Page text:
Written by Brook Schaaf
Last week the FTC announced the first revision to its Endorsement Guides since 2009.
The FTC’s press release highlights six key revisions that deserve attention: 1) handling of reviews; 2) treatment of incentivized reviews; 3) defining the “clear and conspicuous” requirement, particularly that disclosure must be unavoidable; 4) changing the definition of “endorsements”; 5) “explaining the potential liability of advertisers, endorsers, and intermediaries”; and 6) drawing attention to “child-directed advertising.”
This news played out differently across various media outlets:
- Affiliate marketing’s own Tricia Meyer, the PMA’s Executive Director and herself a lawyer, posted a tidy summary with an emphasis on, of course, the impact to affiliates.
- MediaPost emphasized “Guidance For Influencer Marketing” with nary a mention of affiliate.
- TechCrunch also made no mention of affiliate, and influencer was mentioned only as something dealt with in the past. Its title was “FTC finally proposes ban on fake reviews.”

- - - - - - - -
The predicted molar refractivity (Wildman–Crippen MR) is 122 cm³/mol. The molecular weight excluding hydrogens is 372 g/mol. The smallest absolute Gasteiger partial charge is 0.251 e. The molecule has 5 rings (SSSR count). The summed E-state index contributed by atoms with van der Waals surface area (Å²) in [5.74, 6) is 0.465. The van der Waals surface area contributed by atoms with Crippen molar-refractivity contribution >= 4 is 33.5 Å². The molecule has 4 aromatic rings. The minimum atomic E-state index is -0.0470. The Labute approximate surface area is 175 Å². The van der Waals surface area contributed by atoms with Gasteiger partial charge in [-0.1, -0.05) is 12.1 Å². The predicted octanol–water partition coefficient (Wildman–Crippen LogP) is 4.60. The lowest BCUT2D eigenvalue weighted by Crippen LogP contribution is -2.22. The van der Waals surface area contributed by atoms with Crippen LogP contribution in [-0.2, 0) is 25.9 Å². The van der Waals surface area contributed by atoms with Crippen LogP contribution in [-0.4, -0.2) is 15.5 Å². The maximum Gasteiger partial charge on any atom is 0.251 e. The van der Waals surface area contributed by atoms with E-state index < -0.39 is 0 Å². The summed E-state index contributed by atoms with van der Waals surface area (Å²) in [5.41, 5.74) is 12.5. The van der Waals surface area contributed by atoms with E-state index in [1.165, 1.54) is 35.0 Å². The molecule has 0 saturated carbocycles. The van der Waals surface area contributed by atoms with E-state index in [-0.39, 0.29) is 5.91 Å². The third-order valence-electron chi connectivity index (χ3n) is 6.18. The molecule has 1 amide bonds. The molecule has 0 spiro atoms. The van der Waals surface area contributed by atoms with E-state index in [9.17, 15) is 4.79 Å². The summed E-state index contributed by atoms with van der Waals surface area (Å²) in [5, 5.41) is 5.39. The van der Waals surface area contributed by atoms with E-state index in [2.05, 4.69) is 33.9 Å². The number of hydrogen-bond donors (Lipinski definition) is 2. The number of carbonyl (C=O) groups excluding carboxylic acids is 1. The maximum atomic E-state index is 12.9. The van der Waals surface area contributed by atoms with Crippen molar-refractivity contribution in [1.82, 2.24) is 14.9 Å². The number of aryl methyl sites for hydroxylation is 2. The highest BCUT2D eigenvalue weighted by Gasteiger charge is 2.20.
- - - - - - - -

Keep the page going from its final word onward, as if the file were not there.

The revised guidelines encompass 84 pages in the “Guides Concerning the Use of Endorsements and Testimonials in Advertising” plus a lengthy complementary blog post “FTC’s Endorsement Guides: What People Are Asking.”
Affiliate players are required to comply with these guidelines, though it seems to me the greatest onus is actually on influencers and merchants. For example, “affiliate” makes only four appearances, all in the phrase “affiliate links,” whereas “influencer” or “influencers” appear 51 times.
One imagines time-consuming enforcement will be reserved for the very worst offenders, but legal liability may change many a publisher and advertiser process. The bad news here is that it might slow things down. The good news is that consumers don’t much seem to mind seeing sponsored links — and we could all do with fewer fake reviews.